As a meeting of the National People's Congress (NPC) and the Chinese People's Political Consultative Conference (CPPCC) convened this month, Beijing police detained two Christians who had travelled there specifically to pray for the proceedings.
NPC is believed to be the largest parliamentary body in the world. Its members have four main responsibilities: to amend the Constitution and oversee its enforcement; to enact and amend the basic law governing criminal offenses, civil affairs, state organs and other matters; to elect and appoint members to the central state organs; and to determine major state issues.
A major Christian nonprofit, ChinaAid, announced that officers patrolling the Great Hall of the People in Beijing detained Zhou Jinxia from Dalian, Liaoning, and Shi Xinhong from Bengbu, Anhui, after they attempted to enter the Hall with evangelism pamphlets.
About an hour after the conference began, Zhou and Shi said they arrived to pray for the event.
Zhou explained the situation to a reporter: "Today is the opening of a conference between the NPC and the CPPCC, and we wished to pray for our compatriots, the attendees of the conference, and the country itself with the hope that our nation will be blessed with peace and freedom. Sister Shi Xinhong was stopped on the way to the Great Hall. I left her and continued on. I called her later in the day and realized that she had been seized by the police, who questioned Sister Shi about my whereabouts from the other side of the phone. With Sister Shi in their hands, [the police] searched for half an hour and failed to locate me. I proceeded, but the Hall was heavily guarded and there was no way for me to get in. I abandoned the prayer I prepared earlier on the street."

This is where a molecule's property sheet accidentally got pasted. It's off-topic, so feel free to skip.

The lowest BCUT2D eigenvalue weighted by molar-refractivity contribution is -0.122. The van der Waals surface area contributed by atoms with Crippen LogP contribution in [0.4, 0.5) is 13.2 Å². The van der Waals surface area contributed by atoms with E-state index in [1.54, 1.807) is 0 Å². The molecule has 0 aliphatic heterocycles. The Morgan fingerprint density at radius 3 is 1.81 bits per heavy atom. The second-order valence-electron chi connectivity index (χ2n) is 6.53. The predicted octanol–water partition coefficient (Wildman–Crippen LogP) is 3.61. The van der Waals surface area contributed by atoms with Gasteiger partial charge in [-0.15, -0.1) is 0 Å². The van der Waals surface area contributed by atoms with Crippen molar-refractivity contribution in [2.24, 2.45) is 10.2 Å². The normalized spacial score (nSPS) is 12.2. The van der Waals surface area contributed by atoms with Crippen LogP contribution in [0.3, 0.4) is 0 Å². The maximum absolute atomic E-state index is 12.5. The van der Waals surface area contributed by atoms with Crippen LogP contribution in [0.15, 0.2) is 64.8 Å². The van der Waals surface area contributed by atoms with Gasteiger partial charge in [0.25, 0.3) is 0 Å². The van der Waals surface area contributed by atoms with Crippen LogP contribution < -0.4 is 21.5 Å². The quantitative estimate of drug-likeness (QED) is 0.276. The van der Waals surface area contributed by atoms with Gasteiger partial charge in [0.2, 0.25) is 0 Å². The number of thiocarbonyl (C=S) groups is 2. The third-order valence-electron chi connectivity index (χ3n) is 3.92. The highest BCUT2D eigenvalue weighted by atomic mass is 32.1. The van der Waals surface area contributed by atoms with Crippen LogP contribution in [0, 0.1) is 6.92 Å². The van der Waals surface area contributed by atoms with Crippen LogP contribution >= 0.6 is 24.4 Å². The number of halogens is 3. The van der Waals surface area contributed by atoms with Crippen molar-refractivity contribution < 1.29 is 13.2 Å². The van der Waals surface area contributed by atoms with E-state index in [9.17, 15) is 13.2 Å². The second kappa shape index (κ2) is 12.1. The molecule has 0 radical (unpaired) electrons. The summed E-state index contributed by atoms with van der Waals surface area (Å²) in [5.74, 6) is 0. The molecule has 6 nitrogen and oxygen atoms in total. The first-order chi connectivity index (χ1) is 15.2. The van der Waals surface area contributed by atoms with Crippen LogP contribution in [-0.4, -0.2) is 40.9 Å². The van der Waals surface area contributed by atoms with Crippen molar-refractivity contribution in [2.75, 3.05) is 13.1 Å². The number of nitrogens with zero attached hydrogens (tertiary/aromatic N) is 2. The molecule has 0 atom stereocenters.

Shi said police cornered her in an alley, demanded to see her personal identification, and took her to the police station.
Likewise, police seized Zhou as she prayed facing the Great Hall of the People and demanded to see her identification. The women said they reunited at the police station, and officers transferred them to a department that handles petitions. The two were deported home, according to ChinaAid, whose representatives stand in solidarity with persecuted Christians and promote religious freedom, human rights, and rule of law.